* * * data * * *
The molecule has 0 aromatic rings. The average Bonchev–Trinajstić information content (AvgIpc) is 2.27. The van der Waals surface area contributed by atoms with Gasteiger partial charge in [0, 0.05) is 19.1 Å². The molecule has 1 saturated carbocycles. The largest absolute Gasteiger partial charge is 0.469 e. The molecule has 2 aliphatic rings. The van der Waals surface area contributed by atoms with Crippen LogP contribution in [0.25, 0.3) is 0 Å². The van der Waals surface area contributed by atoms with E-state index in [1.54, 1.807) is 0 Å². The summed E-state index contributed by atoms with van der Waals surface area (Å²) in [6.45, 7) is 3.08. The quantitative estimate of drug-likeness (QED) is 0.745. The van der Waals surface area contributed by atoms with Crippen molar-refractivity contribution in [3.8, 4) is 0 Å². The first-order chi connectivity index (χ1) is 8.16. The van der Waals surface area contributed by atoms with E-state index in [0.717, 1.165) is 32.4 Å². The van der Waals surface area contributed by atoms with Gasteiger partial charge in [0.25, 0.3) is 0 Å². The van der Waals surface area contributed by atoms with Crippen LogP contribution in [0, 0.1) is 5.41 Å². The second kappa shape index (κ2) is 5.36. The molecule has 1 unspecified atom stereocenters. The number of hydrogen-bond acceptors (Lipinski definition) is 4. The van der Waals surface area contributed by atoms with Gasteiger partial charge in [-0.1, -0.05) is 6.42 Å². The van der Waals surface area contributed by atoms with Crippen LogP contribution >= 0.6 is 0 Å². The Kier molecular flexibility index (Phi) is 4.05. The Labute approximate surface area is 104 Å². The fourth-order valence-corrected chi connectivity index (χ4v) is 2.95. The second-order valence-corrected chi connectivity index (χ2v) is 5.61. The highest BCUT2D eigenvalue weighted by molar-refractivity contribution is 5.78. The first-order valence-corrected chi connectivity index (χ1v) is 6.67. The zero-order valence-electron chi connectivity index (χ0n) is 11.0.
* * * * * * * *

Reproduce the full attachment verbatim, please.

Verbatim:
The molecule has 0 aromatic rings. The average Bonchev–Trinajstić information content (AvgIpc) is 2.27. The van der Waals surface area contributed by atoms with Gasteiger partial charge in [0, 0.05) is 19.1 Å². The molecule has 1 saturated carbocycles. The largest absolute Gasteiger partial charge is 0.469 e. The molecule has 2 aliphatic rings. The van der Waals surface area contributed by atoms with Crippen LogP contribution in [0.25, 0.3) is 0 Å². The van der Waals surface area contributed by atoms with E-state index in [1.54, 1.807) is 0 Å². The summed E-state index contributed by atoms with van der Waals surface area (Å²) in [6.45, 7) is 3.08. The quantitative estimate of drug-likeness (QED) is 0.745. The van der Waals surface area contributed by atoms with Crippen molar-refractivity contribution in [3.8, 4) is 0 Å². The first-order chi connectivity index (χ1) is 8.16. The van der Waals surface area contributed by atoms with E-state index in [0.717, 1.165) is 32.4 Å². The van der Waals surface area contributed by atoms with Gasteiger partial charge in [0.25, 0.3) is 0 Å². The van der Waals surface area contributed by atoms with Crippen LogP contribution in [0, 0.1) is 5.41 Å². The second kappa shape index (κ2) is 5.36. The molecule has 1 unspecified atom stereocenters. The number of hydrogen-bond acceptors (Lipinski definition) is 4. The van der Waals surface area contributed by atoms with Gasteiger partial charge in [-0.1, -0.05) is 6.42 Å². The van der Waals surface area contributed by atoms with Crippen LogP contribution >= 0.6 is 0 Å². The Kier molecular flexibility index (Phi) is 4.05. The Labute approximate surface area is 104 Å². The fourth-order valence-corrected chi connectivity index (χ4v) is 2.95. The second-order valence-corrected chi connectivity index (χ2v) is 5.61. The highest BCUT2D eigenvalue weighted by molar-refractivity contribution is 5.78. The first-order valence-corrected chi connectivity index (χ1v) is 6.67. The zero-order valence-electron chi connectivity index (χ0n) is 11.0.